As those of you who are regular readers know, I’ve recently done both cooking and embroidery projects with my students in connection to our history unit on colonial life. It only seemed right then, for me to do something a little more rugged for the boys’ sakes. What better project, I thought, than punching out tin luminaries? There are great instructions for this on How to Recycle a Tin Can.

Light Made From Can

The project is not complicated at all, and the Michigan weather was very helpful in freezing the cans full of water that we set outside the classroom’s back door. If you haven’t heard, we’ve had below zero temperatures for several days this semester!


I found that this project is best done in pairs, with one student holding the can while wearing gloves, and the other doing the nailing. I also had students set piles of newspaper under the cans to give them more control and muffle the noise.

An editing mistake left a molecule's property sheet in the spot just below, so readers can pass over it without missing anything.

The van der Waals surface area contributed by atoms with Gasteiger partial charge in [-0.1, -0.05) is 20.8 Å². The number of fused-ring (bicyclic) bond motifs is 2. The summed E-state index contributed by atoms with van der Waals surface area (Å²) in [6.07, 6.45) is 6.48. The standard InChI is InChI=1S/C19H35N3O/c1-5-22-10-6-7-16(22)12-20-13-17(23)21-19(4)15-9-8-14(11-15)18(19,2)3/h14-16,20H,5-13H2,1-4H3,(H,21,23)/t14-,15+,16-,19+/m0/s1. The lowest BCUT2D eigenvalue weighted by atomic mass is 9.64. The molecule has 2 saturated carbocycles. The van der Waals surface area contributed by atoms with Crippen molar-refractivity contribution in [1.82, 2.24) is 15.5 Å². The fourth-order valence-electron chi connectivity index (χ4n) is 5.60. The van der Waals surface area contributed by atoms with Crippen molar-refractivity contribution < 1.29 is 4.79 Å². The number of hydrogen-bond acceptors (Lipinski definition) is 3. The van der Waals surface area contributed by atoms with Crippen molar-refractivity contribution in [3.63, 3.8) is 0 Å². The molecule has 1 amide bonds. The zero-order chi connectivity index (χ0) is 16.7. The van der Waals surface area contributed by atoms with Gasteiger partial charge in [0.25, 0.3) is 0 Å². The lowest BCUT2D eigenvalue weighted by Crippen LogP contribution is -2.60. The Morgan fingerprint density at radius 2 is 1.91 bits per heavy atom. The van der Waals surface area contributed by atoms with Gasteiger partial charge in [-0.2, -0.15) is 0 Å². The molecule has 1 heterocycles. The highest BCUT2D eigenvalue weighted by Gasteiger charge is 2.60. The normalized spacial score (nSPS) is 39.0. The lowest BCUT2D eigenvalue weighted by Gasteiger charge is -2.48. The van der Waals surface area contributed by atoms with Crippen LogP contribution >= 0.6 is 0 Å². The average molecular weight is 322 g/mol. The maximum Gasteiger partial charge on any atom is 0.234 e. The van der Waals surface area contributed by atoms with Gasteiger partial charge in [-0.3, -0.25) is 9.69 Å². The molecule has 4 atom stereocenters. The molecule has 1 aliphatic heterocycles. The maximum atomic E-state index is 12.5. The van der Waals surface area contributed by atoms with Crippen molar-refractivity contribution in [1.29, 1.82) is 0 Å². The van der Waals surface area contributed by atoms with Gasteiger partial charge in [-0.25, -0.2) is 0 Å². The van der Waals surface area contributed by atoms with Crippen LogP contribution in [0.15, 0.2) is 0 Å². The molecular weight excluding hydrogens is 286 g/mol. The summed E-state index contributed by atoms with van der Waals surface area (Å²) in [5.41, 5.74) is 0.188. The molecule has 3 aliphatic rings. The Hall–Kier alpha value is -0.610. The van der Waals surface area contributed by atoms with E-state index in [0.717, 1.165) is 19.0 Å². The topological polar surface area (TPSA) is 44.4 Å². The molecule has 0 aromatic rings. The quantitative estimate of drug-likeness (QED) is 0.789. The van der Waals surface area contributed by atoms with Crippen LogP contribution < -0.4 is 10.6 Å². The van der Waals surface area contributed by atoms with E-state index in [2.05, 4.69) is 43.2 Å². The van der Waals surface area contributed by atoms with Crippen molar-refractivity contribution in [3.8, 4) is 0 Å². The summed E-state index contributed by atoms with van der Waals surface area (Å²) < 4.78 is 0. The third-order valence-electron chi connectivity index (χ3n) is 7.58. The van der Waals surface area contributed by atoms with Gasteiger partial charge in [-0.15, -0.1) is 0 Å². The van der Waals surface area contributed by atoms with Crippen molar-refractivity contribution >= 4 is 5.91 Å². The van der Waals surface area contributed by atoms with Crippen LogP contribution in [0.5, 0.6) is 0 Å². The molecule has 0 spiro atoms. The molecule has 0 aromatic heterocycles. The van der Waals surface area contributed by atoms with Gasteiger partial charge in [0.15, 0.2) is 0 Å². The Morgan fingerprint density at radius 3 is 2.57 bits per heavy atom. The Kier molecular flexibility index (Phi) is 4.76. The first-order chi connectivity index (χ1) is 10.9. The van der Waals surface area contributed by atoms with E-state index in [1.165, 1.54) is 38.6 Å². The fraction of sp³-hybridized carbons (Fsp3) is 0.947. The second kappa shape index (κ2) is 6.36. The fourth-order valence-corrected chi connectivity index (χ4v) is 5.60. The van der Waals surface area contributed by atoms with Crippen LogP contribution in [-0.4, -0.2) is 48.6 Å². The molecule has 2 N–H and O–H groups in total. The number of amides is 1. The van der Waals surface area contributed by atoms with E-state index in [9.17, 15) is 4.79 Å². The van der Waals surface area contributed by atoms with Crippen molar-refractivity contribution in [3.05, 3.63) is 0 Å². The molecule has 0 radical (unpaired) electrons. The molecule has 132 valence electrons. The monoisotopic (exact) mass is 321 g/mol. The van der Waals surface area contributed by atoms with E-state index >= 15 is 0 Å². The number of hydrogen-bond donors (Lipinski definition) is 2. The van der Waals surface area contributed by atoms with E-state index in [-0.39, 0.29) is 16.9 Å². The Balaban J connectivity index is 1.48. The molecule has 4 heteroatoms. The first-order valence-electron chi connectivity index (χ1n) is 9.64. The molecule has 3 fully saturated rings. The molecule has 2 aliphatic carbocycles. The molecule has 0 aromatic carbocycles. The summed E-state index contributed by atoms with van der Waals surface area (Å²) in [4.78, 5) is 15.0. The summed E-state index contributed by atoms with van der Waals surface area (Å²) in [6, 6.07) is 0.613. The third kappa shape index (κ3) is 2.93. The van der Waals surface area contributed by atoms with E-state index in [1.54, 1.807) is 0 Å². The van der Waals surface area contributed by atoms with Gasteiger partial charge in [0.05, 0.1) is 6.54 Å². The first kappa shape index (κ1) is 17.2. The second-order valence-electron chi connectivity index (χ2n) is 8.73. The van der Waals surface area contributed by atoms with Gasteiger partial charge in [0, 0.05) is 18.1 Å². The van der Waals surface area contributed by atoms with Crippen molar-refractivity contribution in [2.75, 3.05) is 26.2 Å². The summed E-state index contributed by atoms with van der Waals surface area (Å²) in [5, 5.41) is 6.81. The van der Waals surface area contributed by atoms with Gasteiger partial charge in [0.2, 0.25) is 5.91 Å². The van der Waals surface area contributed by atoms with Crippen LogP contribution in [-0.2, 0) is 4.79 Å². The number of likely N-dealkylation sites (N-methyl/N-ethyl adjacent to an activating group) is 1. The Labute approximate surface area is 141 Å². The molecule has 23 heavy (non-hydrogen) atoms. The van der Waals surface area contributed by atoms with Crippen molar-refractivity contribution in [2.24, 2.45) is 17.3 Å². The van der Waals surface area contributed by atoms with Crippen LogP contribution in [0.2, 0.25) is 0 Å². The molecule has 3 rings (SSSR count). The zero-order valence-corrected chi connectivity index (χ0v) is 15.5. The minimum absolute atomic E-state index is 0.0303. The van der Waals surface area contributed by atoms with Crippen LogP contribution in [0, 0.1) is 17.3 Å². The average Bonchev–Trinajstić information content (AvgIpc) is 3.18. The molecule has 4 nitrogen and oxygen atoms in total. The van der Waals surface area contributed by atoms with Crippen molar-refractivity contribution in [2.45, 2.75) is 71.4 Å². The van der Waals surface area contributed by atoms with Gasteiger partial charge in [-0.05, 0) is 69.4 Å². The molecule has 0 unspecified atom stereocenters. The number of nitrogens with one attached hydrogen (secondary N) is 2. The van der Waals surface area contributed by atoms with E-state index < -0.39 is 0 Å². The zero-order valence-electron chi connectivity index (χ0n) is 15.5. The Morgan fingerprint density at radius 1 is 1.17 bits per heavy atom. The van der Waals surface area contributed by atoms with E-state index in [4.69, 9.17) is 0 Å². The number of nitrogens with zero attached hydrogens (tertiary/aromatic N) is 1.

Making Tin Luminaries

Many of the students did not want to draw their patterns out ahead of time, just get straight to hammering. I was not particular about it. Regardless of the designs they ended up punching, once the battery-operated tea lights were placed inside they looked beautiful!


Most importantly, this project gave students a small sense of what life in the colonies was like and how much work it took the colonists just to have light.

If you’d like to do this project with younger students, you could try using aluminum tin foil pie pans. Or, if you have an older, more advanced group, you could attempt these fancier designs using tin cookie sheets.